While we were waiting for our doula and my parents, I was trying all different labor positions to relieve the pain. At one point, I was on my hands and knees on the bed, rocking my hips back and forth. Eliza came in and wanted to get on the bed with me. Tim put her on the bed, and she crawled right underneath me, laid on her back, looked right into my eyes, and with this big grin on her face, tried to put a cheerio in my mouth. It was like she was saying, “Here, Mommy, eat this. It will make you feel better.” It was so adorable. Even through the contraction, I had to laugh.

My folks arrived and took over Eliza duty and a little while later our doula came in. She checked me, and I was only 3cm. After making sure the baby’s heart rate and my blood pressure were all fine, she suggested a few positions to try to get the baby to move (thinking maybe the hip pain was being caused by the baby sitting on a certain nerve or something). She also encouraged me to eat something, since up until that point, I had only had juice all day. She said she’d come back after lunch.

Well, I ate a sandwich, walked around the house, tried different positions and did my best to rest between contractions. I also figured I better take the chance to take a shower while I was still at home. That felt amazing. The shower helped so much with the pain, I didn’t want to get out! By the time I did get out though, our doula had returned and checked me again. Still 3cm. And the contractions had actually stretched out- they were about 5-7 minutes apart now. We tried everything to make them kick up a notch- walking, squatting, pumping. Nothing.

Finally, our doula regretfully informed us that this looked a lot like false labor- regular contractions with no cervical change. After checking the baby’s heart rate and my blood pressure again (all was well), she left, advising us to just eat some dinner and go to bed early, taking something to help us sleep if we could. By now, I was pretty discouraged. I had been texting “my girls” all day, keeping them updated and asking them to pray, so I sent out one more text asking them to pray that the labor would either pick up for real or stop completely- I was getting annoyed with the consistent hip pain, especially since it didn’t appear to be accomplishing anything. A little while later, a friend called and was so sweet and encouraging. She told me all about her experience with false labor during her fourth pregnancy and gave me some good advice on how to deal with it. Mostly, hearing her story gave me the second wind I needed- I had been getting grumpy and annoyed and wanted it to be done.

We ate dinner with my parents and Eliza- I ate another sandwich since it was all I thought I could keep down. We put Eliza to bed around 7:30pm and explained to my folks that we were just going to take Benadryl/Tylenol PM and go to bed ourselves. We told them we thought it was false labor, so they were free to go home if they wanted, or they could sleepover in Jude’s room if they wanted to. They decided to stay “just in case” (which I was fine with, but I was convinced by now that nothing was going to happen, so I thought they were just being too concerned). So, Tim took 2 Tylenol PM, I took a Benadryl, and we went to bed. Tim was asleep in minutes. I lied there and tried to sleep/rest as much as I could between contractions.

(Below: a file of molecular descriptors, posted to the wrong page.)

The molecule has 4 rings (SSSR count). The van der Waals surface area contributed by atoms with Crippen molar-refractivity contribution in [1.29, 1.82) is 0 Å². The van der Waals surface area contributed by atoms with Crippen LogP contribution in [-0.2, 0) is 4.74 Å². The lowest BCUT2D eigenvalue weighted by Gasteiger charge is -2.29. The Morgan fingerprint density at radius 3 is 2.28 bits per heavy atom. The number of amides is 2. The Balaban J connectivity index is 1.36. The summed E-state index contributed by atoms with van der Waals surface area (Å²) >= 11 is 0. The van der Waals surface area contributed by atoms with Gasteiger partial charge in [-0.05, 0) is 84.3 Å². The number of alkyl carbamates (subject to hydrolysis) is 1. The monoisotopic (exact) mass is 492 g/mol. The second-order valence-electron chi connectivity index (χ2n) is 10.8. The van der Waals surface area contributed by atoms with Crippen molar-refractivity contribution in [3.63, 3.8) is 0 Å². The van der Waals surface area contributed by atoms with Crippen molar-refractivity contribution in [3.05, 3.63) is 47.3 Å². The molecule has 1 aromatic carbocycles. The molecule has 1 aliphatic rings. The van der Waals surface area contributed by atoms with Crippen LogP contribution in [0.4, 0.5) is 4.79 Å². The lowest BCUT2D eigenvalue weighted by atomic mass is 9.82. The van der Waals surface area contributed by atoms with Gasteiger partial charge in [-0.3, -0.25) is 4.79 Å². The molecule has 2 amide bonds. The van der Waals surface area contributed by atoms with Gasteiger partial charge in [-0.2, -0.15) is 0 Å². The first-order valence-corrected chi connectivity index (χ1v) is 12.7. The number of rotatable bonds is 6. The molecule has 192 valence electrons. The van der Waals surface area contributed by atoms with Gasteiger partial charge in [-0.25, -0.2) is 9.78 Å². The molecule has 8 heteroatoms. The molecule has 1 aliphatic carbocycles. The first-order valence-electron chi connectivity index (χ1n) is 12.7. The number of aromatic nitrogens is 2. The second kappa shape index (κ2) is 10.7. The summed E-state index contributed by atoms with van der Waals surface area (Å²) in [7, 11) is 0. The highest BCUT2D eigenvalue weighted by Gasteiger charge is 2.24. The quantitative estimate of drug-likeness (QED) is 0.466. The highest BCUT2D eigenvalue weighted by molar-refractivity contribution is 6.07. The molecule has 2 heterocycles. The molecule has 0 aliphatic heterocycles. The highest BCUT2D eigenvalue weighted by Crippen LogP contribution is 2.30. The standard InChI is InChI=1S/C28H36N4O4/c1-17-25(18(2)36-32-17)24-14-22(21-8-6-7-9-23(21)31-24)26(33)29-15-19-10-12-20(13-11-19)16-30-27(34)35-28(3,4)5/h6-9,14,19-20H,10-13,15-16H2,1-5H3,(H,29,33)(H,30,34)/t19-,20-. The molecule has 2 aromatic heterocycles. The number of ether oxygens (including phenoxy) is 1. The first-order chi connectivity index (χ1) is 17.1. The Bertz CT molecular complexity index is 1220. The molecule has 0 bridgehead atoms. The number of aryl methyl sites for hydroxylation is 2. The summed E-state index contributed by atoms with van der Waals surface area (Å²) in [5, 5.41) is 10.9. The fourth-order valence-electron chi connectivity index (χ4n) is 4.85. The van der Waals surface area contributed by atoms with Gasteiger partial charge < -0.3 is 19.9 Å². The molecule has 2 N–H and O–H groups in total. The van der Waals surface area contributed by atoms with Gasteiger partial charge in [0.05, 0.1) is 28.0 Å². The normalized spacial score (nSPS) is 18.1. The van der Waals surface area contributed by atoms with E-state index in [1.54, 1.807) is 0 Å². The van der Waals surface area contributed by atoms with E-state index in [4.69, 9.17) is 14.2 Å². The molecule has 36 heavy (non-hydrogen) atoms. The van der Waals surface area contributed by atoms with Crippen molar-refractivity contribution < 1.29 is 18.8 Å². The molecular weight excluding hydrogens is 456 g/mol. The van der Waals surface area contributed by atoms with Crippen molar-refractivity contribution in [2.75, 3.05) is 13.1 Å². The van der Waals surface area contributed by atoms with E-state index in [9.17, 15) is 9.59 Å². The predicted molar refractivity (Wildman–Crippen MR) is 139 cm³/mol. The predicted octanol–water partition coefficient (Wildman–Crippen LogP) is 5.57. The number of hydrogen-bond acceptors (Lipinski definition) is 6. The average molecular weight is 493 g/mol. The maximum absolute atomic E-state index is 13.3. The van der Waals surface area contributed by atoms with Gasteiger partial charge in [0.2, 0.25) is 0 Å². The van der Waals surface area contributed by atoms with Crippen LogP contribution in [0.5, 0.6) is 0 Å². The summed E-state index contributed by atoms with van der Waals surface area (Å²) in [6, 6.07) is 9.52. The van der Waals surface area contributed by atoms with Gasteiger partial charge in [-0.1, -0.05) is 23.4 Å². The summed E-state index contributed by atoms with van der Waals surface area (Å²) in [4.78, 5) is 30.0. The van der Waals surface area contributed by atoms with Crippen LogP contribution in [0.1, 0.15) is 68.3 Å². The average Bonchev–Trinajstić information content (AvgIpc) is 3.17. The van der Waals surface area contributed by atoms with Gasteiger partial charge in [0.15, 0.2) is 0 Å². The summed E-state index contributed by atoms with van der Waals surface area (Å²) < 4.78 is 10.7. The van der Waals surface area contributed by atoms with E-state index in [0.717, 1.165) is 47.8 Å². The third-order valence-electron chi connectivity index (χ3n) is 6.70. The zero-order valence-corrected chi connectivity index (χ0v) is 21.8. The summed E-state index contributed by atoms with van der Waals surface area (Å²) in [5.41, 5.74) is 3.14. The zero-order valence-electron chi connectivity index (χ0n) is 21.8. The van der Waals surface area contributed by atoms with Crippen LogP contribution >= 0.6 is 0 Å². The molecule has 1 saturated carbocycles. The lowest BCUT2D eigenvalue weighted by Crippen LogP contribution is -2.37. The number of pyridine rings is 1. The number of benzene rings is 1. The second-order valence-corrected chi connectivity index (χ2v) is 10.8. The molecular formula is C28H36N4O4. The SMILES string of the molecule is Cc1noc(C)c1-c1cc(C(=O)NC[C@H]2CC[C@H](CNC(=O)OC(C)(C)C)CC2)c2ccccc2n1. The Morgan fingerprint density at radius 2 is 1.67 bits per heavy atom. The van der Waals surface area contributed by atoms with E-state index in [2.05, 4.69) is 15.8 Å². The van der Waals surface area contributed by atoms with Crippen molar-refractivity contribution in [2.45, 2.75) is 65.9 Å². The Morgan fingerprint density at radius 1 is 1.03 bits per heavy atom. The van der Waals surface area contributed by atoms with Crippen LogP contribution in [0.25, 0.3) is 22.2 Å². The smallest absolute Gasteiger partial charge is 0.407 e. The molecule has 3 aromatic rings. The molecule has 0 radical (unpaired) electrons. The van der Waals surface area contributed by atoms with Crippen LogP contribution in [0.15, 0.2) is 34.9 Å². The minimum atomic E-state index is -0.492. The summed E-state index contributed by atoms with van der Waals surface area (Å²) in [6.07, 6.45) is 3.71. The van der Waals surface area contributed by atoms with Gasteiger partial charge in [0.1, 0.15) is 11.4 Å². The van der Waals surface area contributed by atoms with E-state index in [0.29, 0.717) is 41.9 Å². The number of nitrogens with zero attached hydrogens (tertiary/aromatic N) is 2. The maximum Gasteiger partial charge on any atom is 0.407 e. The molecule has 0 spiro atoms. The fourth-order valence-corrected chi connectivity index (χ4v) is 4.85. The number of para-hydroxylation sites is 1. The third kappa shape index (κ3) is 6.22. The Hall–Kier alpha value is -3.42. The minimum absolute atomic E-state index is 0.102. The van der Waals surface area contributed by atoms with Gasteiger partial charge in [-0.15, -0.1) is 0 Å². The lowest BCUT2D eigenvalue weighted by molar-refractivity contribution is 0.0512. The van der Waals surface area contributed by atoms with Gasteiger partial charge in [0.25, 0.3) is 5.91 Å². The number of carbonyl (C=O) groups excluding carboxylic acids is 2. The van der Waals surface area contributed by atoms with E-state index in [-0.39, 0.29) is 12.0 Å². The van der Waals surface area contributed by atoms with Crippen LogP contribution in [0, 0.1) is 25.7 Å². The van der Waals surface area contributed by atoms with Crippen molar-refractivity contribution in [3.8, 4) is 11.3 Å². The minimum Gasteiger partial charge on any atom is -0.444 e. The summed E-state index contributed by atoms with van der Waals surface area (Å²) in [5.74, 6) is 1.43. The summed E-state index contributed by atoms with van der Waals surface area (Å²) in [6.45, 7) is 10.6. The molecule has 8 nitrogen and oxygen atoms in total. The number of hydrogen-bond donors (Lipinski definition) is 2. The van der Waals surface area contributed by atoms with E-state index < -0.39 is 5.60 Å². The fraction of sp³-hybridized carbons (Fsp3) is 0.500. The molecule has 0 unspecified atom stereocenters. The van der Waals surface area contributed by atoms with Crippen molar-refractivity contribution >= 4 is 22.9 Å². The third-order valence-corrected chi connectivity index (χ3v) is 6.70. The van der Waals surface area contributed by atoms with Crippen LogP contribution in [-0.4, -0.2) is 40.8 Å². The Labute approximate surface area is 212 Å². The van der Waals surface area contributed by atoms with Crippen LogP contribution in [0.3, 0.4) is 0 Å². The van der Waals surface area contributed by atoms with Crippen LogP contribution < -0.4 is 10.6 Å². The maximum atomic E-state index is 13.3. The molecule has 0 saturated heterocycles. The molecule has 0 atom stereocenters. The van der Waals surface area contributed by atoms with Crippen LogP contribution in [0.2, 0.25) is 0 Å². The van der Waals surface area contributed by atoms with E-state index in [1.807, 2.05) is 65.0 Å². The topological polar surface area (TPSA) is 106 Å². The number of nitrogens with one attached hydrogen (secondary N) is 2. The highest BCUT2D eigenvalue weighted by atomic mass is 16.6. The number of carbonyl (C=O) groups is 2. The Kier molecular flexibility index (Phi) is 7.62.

Eventually, around 9:30pm, I had a contraction unlike any of the others all day long. It was still concentrated in my hips but was WAY more intense. I figured it was a fluke, but a few minutes later, I felt it again. Then another one. They were so intense, I could barely breathe through them. I knew I needed help. I woke up Tim and asked him to call our doula and then help me with counter pressure and focus on breathing.

Our doula said this sounded like it could have finally kicked into the real thing and asked if we wanted her to come over or meet us at the hospital. I figured we might as well know for sure if it was real before we went to the hospital. So Tim woke up my parents to let them know what was happening, and he helped me with breathing and counter pressure until our doula got there. She checked me, and I was 4cm! Finally, the cervical change we had been waiting for! We quickly changed and left for the hospital at around 11pm.

On our way to the hospital, Tim called the on-call doctor to let him know we were on our way. I was doing my best to breathe through the contractions, but sitting in the front seat made the pain in my hips even worse. I remember looking at the clock and asking Tim if he thought the baby would be born before midnight. Tim kind of chuckled and said, “I doubt it.” “Well,” I said, “looks like we’re gonna have a 4th of July baby after all.” (My refrain for the previous several weeks had been, “I don’t care when he comes, as long as it’s not the 4th of July.” Well, surprise, surprise 🙂 Isn’t that the way it always goes?)